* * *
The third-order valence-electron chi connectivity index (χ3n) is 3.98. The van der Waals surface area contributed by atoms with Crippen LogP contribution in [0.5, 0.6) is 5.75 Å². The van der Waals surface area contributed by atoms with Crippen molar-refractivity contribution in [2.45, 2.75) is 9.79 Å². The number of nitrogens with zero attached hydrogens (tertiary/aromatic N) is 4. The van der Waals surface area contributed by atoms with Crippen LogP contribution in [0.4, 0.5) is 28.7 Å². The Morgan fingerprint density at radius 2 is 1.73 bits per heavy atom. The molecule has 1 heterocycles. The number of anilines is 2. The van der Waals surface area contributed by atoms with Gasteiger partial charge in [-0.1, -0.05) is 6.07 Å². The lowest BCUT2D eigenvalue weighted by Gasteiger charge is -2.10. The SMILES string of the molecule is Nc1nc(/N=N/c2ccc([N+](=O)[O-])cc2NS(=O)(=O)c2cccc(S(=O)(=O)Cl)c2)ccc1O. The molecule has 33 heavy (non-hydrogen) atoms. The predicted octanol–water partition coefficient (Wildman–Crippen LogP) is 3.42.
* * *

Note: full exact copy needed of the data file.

The third-order valence-electron chi connectivity index (χ3n) is 3.98. The van der Waals surface area contributed by atoms with Crippen LogP contribution in [0.5, 0.6) is 5.75 Å². The van der Waals surface area contributed by atoms with Crippen molar-refractivity contribution in [2.45, 2.75) is 9.79 Å². The number of nitrogens with zero attached hydrogens (tertiary/aromatic N) is 4. The van der Waals surface area contributed by atoms with Crippen LogP contribution in [0.4, 0.5) is 28.7 Å². The Morgan fingerprint density at radius 2 is 1.73 bits per heavy atom. The molecule has 1 heterocycles. The number of anilines is 2. The van der Waals surface area contributed by atoms with Gasteiger partial charge in [-0.1, -0.05) is 6.07 Å². The lowest BCUT2D eigenvalue weighted by Gasteiger charge is -2.10. The SMILES string of the molecule is Nc1nc(/N=N/c2ccc([N+](=O)[O-])cc2NS(=O)(=O)c2cccc(S(=O)(=O)Cl)c2)ccc1O. The molecule has 33 heavy (non-hydrogen) atoms. The predicted octanol–water partition coefficient (Wildman–Crippen LogP) is 3.42.